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The High Cost of Transportation

Our standards of housing affordability leave out a crucial component – transportation costs – according to new research from the Center for Neighborhood Technology.

Transportation is the second highest expense for the average household, and can add greatly to financial stresses on households already burdened by rising housing costs. Nearly two thirds of a moderate-income family’s budget now goes to housing and transportation.

But transportation costs vary widely across communities in the region, said Carrie Makarewicz of CNT. Most new market single family homes that are affordable to median-income families are being built on the far edges of the collar counties – where distance from jobs and shopping mean that transportation costs can add many thousands of dollars to a household’s annual expenses, she said. Meanwhile, new housing developed near transit tends to be high-priced.

On the city’s transit-poor far South Side, where the Red Line extension continues to be postponed, older, affordably-priced housing is far from job-rich areas, so higher transportation expenses undercut household savings on housing.

“It makes a difference whether a family needs one car, or two or three; whether each car is being driven 20,000 miles a year; and not just whether shopping is in walking distance, but whether it’s 1 mile or 10 miles away, and whether a job is 2 miles or 20 miles away,” Makarewicz said.

A range of factors go into CNT’s new housing and transportation affordability index, including density, walkability, distance to employment and services – and not just distance to the nearest transit station, but the extent of transportation connections to that station.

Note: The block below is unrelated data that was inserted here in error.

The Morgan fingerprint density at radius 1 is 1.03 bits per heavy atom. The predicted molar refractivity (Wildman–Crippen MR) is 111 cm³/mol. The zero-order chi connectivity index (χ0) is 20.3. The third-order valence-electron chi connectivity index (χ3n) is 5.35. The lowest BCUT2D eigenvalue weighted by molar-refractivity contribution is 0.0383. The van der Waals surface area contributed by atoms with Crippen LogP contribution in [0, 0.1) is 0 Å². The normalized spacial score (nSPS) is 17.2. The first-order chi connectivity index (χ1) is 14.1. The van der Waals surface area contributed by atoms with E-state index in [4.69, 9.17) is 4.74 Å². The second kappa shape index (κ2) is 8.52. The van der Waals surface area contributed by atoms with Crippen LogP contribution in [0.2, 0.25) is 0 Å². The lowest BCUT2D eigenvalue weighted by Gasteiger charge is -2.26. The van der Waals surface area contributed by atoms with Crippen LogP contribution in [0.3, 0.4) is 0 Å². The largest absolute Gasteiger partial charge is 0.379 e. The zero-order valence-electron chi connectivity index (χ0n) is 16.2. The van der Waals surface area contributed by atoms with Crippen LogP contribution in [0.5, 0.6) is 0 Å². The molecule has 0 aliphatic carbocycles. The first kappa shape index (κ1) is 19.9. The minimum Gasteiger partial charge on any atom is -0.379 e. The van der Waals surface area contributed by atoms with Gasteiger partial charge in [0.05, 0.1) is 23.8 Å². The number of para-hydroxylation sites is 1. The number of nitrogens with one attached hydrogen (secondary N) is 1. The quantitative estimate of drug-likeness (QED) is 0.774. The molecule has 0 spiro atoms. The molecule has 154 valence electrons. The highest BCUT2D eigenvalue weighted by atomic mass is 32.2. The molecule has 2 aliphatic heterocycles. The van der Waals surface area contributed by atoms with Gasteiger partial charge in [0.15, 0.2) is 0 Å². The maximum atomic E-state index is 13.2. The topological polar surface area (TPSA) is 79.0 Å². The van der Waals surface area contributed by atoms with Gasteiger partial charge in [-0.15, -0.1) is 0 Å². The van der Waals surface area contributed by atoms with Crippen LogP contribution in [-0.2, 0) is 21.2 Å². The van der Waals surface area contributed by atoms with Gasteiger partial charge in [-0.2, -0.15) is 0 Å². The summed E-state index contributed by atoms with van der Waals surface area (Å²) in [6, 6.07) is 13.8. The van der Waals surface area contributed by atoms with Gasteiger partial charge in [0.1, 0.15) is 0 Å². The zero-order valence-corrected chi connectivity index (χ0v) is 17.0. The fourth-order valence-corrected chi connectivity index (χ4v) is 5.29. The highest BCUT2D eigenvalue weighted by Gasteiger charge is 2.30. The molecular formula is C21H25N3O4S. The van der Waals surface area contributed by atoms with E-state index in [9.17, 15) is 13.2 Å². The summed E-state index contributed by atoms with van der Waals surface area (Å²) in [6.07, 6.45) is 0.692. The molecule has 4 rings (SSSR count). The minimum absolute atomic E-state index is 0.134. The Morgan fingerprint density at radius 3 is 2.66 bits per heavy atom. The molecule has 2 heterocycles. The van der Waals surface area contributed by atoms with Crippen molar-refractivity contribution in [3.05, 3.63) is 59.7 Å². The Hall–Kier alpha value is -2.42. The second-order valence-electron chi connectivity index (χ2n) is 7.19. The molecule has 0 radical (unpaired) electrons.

It helps explain why much of the Chicago area’s extensive rail transit system is underutilized, Makarewicz said. Of 402 transit stations in the region, close to half are in areas with less than six dwelling units per acre – too few to support frequent connecting bus service. In the city, CTA lines with irregular service and poor connections are also underutilized, she said.

The new research points to new strategies to promote affordability and relieve financially burdened working families, Makarewicz said.

The implications for planning policy will be the subject of a panel discussion this Thursday, with State Rep. Julie Hamos (D-18), urban affairs writer John McCarron, and Wanda White-Gills of Team Englewood. Cosponsored by CNT and the Chicago Rehab Network, the event is Thursday, June 29, 8 to 10:30 a.m., at Fannie Mae Foundation, One South Wacker Drive, 15th Floor.

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Category: sprawl, transportation

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